1.8” TFT and TI MSP-EXP432P401R Microcontroller
The display used in this project is a 1.8” TFT with 128×160 pixels of resolution. The microcontroller used is the SimpleLink MSP-432P401R from Texas Instruments. The TFT display will be interfaced with the microcontroller via a 4-wire serial connection and programmed using the Energia IDE platform.
In just a few steps the TFT can be wired and programmed to display up to 65K colors and 128×160 pixels of resolution. The display can be powered from the 3.3V output of the TI. Various wiring and interface options are available, from 3-4 wire serial, to 16/18-bit RGB and 8/9/16/18-bit MCU parallel. Additional features of this display are below. As always, check out the data sheet for the specs of this specific display. (datasheet)
- 45 pins, 34.0×47.0 mm
- 128(RGB)x160 pixels, TN
- ILI9163 controller
- White LED Backlight
- Transmissive/Normally White
- Serial and Parallel interfaces
- 3.3V (TYP)
2. What You’ll Need
First you will need to download the Energia IDE software if you have not already. This IDE was chosen because of the similarities is has to the Arduino IDE. This is beneficial because there is a large variety of open sourced examples that demonstrate the features of this display. An alternative programming IDE is Code Composer Studios, which is also compatible with the TI microcontroller. The IDE is up to preference. We will come back to this after the hardware is setup.
Below is a list of the physical materials you will need to setup the project.
|1||TI MSP-432P401R microcontroller with micro-USB Cable||TI|
|1||E17RG11216LW6M300-N 1.8” TFT display||Focus LCDs|
|1||45-pin FPC connector board 0.5 mm pitch|
|1||Male-to-Male Jumper Wires|
Figure 1: TFT Ribbon to FPC Pin Assignment
There are only a few connections that need to be made between the display for the 4-wire serial interface. The unused parallel data pins will be pinned to GND. Consult the datasheet for a detailed explanation of each pin assignment and their functions. The 4-wire serial data pins are connected to the TI specific serial inputs for the “Hardware SPI” programming option. While any pins can be used, their location must be defined in the “Software SPI” programming option.
4. Pin Assignments
Pin definitions and connection points are described in the table below. We will use the 4-wire serial interface for this example to save data pins on the TI. A more in-depth description of each of the pins can be found on the datasheet. All unused pins are connected to ground, with the exception of the reset pin. This pin is optional to connect to the TI, if not used it needs to be pulled high.
The TI microcontroller has dedicated serial input pins specific to the board. The pin locations can be seen below and are described in the table for how they are connected to the display. These and other hardware pin definitions can be verified on the TI website.
Figure 2: TI MSP-432P401R Serial Hardware Pin Definitions
After the screen is connected, and the TI microcontroller is plugged into the computer you will see the white LED backlight come on. That is a good sign that things are connected correctly.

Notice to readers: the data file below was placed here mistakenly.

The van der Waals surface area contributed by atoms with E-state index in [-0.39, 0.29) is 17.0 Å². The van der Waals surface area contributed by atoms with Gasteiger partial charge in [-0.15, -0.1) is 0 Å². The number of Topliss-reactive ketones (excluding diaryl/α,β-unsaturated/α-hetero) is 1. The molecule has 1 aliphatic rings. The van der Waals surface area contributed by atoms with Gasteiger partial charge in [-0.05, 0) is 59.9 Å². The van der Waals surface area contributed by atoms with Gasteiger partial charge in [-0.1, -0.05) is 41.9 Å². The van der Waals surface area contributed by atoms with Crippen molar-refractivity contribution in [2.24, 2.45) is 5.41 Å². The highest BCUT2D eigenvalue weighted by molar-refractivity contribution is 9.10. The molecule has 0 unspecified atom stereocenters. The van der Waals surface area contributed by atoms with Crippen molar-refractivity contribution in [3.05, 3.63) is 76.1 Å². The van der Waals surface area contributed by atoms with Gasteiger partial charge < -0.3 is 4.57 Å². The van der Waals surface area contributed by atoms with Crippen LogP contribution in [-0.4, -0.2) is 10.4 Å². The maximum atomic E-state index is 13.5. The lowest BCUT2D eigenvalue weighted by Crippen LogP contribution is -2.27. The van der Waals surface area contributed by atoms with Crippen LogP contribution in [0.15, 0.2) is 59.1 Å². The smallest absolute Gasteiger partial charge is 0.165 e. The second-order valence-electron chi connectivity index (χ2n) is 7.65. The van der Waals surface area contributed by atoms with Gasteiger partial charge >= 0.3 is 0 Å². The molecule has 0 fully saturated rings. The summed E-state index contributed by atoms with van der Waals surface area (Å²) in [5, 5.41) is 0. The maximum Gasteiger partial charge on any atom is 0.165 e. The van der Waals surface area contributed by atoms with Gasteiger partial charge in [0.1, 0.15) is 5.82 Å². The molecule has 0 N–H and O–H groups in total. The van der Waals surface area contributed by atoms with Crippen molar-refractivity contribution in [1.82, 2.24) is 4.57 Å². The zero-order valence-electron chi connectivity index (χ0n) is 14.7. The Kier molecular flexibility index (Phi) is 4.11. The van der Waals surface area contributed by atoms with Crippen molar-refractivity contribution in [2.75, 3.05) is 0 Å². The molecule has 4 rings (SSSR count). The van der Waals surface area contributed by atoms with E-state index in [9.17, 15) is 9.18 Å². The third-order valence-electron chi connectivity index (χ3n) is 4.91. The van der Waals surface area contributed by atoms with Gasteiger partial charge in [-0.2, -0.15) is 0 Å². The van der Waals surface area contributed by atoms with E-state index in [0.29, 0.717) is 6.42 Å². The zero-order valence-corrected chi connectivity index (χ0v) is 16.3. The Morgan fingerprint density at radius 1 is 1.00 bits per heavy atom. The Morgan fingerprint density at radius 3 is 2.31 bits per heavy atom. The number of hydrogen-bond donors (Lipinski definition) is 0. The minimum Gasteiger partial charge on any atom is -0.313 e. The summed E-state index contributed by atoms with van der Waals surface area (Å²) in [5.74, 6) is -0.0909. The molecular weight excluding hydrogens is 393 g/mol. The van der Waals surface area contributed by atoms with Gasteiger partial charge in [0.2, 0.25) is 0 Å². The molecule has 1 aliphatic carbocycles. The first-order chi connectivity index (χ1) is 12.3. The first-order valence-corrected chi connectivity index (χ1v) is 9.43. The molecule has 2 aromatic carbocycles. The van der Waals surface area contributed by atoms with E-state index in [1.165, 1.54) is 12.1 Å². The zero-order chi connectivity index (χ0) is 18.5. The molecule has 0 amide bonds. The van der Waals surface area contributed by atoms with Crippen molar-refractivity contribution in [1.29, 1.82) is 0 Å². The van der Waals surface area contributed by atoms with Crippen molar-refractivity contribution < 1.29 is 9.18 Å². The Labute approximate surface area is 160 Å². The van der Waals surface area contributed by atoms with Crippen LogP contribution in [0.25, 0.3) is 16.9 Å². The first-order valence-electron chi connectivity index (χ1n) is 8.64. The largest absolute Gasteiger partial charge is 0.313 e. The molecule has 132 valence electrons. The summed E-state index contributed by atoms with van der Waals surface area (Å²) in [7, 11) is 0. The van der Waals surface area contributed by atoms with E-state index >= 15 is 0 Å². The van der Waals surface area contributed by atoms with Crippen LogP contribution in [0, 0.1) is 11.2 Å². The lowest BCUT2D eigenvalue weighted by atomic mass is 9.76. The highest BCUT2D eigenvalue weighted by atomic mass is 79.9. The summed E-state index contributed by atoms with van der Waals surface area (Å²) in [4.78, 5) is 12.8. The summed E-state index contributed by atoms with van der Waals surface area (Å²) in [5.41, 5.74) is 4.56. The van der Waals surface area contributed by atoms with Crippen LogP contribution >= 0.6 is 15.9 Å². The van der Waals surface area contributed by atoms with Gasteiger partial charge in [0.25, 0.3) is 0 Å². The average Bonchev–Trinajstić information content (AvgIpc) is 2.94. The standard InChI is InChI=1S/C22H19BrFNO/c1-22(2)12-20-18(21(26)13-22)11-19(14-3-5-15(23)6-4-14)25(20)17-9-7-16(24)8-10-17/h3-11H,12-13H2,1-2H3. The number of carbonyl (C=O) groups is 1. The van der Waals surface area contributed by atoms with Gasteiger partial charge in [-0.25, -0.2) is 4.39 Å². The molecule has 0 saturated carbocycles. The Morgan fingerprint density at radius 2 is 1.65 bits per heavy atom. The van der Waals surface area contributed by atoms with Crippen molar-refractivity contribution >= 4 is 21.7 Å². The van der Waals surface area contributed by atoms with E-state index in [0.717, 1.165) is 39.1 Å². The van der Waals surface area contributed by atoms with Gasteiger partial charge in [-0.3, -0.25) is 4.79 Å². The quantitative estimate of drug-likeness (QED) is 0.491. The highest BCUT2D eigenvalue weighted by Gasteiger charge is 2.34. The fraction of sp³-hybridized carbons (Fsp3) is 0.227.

5. Programming the TI
Now it is time to program the microcontroller. For this example, we will be using the Energia IDE. An alternative platform that can be used is Code Composer Studios. I have found that Energia IDE is more practical for this example because of the compatibility with Arduino specific code with only minor changes.
We will need a program for the specific display chip “ILI9163”. For this example, I have created a modified version of a popular Adafruit example that demonstrates the various capabilities of the display. The example can be downloaded from Github here.
You will also need to include Adafruit’s GFX library which can be downloaded here. This is a popular library that contains examples and features for TFT displays that prove to be useful for this application.
Once these libraries are downloaded, add them to the Energia documents file. You should see the example as below:
Hardware or software definitions are available. The wiring is set up so that the 4-wire SPI pins are at the correct location for the hardware definition. The hardware option is much faster than the software and is the recommended option.
The example in the image above is using the software declaration of the data pins connected to the TI board. Verify that these values are correct as shown above.
You can now test any of these various programs that might be good reference for your specific project. There a lot of good examples in the Adafruit GFX library as a resource to test the various capabilities of the display.
The example is a good first program to run just to see if everything is connected correctly and to test the graphics. Some pictures of the example are shown below.
This 1.8” TFT is a good option for displaying 16-bit 65K color images. This is compatible with most microcontrollers as it saves on-board memory. This is beneficial for storing bitmaps on flash memory since the screen is small and the 65K color bitmap image won’t take up all the on-board storage on the TI. This display also has a version with a resistive touch screen. This would be a good option for a digital push button. This may be further discussed in a future application note.
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